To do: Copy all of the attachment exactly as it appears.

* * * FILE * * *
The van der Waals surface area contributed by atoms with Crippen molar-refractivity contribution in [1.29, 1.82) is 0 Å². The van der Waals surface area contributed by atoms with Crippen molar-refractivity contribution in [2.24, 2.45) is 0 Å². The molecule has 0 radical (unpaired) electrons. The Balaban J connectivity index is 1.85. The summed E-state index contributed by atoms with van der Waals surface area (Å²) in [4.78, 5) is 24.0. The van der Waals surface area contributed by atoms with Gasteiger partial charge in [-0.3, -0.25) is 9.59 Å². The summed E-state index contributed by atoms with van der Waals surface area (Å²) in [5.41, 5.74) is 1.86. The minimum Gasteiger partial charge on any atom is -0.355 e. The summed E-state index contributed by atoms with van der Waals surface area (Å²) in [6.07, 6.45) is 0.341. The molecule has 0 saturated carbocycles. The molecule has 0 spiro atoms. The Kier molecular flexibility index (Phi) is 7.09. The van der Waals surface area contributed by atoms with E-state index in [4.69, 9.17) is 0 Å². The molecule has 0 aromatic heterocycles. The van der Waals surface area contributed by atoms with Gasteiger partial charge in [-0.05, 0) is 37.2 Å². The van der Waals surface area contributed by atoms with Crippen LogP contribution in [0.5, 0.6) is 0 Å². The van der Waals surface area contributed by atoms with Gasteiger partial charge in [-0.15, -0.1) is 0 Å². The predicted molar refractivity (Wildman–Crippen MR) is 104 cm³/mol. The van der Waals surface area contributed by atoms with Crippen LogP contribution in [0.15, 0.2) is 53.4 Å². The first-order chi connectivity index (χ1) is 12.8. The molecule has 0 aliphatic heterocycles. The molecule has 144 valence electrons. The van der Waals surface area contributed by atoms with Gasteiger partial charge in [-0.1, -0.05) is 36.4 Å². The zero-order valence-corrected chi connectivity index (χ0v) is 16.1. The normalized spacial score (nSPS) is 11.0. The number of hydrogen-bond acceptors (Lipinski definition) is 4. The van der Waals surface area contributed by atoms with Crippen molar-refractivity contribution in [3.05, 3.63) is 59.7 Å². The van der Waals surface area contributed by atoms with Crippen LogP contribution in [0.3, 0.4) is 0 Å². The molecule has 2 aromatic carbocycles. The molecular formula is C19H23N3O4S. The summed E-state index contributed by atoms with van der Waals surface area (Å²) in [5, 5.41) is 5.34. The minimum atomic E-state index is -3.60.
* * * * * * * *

The van der Waals surface area contributed by atoms with Crippen molar-refractivity contribution in [1.29, 1.82) is 0 Å². The van der Waals surface area contributed by atoms with Crippen molar-refractivity contribution in [2.24, 2.45) is 0 Å². The molecule has 0 radical (unpaired) electrons. The Balaban J connectivity index is 1.85. The summed E-state index contributed by atoms with van der Waals surface area (Å²) in [4.78, 5) is 24.0. The van der Waals surface area contributed by atoms with Gasteiger partial charge in [-0.3, -0.25) is 9.59 Å². The summed E-state index contributed by atoms with van der Waals surface area (Å²) in [5.41, 5.74) is 1.86. The minimum Gasteiger partial charge on any atom is -0.355 e. The summed E-state index contributed by atoms with van der Waals surface area (Å²) in [6.07, 6.45) is 0.341. The molecule has 0 saturated carbocycles. The molecule has 0 spiro atoms. The Kier molecular flexibility index (Phi) is 7.09. The van der Waals surface area contributed by atoms with E-state index in [4.69, 9.17) is 0 Å². The molecule has 0 aromatic heterocycles. The van der Waals surface area contributed by atoms with Gasteiger partial charge in [-0.05, 0) is 37.2 Å². The van der Waals surface area contributed by atoms with Crippen LogP contribution in [0.5, 0.6) is 0 Å². The van der Waals surface area contributed by atoms with Gasteiger partial charge in [-0.15, -0.1) is 0 Å². The predicted molar refractivity (Wildman–Crippen MR) is 104 cm³/mol. The van der Waals surface area contributed by atoms with Crippen LogP contribution in [0.15, 0.2) is 53.4 Å². The first-order chi connectivity index (χ1) is 12.8. The molecule has 0 aliphatic heterocycles. The molecule has 144 valence electrons. The van der Waals surface area contributed by atoms with Gasteiger partial charge in [-0.1, -0.05) is 36.4 Å². The zero-order valence-corrected chi connectivity index (χ0v) is 16.1. The normalized spacial score (nSPS) is 11.0. The number of hydrogen-bond acceptors (Lipinski definition) is 4. The van der Waals surface area contributed by atoms with Crippen molar-refractivity contribution in [3.05, 3.63) is 59.7 Å². The van der Waals surface area contributed by atoms with Crippen LogP contribution in [0.3, 0.4) is 0 Å². The molecule has 2 aromatic carbocycles. The molecular formula is C19H23N3O4S. The summed E-state index contributed by atoms with van der Waals surface area (Å²) in [5, 5.41) is 5.34. The minimum atomic E-state index is -3.60.